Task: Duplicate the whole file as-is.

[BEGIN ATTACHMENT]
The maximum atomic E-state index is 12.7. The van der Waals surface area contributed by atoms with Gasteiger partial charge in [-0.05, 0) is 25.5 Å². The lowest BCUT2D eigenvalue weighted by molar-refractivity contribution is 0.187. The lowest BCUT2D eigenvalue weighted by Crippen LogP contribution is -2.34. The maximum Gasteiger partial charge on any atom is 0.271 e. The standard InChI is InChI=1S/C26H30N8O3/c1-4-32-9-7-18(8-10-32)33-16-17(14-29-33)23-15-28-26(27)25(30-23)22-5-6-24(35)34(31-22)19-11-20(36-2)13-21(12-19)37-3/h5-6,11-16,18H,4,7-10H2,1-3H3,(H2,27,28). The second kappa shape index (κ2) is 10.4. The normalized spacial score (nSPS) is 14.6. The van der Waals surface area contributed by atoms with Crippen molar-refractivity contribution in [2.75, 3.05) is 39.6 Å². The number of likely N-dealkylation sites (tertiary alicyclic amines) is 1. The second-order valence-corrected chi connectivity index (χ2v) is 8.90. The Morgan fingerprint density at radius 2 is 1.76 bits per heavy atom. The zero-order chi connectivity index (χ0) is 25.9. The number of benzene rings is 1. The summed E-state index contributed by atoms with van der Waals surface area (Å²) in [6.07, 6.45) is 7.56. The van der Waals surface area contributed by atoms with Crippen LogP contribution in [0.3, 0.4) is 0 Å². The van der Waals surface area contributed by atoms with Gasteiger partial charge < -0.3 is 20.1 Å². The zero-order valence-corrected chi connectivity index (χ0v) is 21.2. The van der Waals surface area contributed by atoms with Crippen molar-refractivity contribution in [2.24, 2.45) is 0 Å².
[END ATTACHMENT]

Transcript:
The maximum atomic E-state index is 12.7. The van der Waals surface area contributed by atoms with Gasteiger partial charge in [-0.05, 0) is 25.5 Å². The lowest BCUT2D eigenvalue weighted by molar-refractivity contribution is 0.187. The lowest BCUT2D eigenvalue weighted by Crippen LogP contribution is -2.34. The maximum Gasteiger partial charge on any atom is 0.271 e. The standard InChI is InChI=1S/C26H30N8O3/c1-4-32-9-7-18(8-10-32)33-16-17(14-29-33)23-15-28-26(27)25(30-23)22-5-6-24(35)34(31-22)19-11-20(36-2)13-21(12-19)37-3/h5-6,11-16,18H,4,7-10H2,1-3H3,(H2,27,28). The second kappa shape index (κ2) is 10.4. The normalized spacial score (nSPS) is 14.6. The van der Waals surface area contributed by atoms with Crippen molar-refractivity contribution in [2.75, 3.05) is 39.6 Å². The number of likely N-dealkylation sites (tertiary alicyclic amines) is 1. The second-order valence-corrected chi connectivity index (χ2v) is 8.90. The Morgan fingerprint density at radius 2 is 1.76 bits per heavy atom. The zero-order chi connectivity index (χ0) is 25.9. The number of benzene rings is 1. The summed E-state index contributed by atoms with van der Waals surface area (Å²) in [6.07, 6.45) is 7.56. The van der Waals surface area contributed by atoms with Crippen LogP contribution in [0.3, 0.4) is 0 Å². The van der Waals surface area contributed by atoms with Gasteiger partial charge < -0.3 is 20.1 Å². The zero-order valence-corrected chi connectivity index (χ0v) is 21.2. The van der Waals surface area contributed by atoms with Crippen molar-refractivity contribution in [2.24, 2.45) is 0 Å².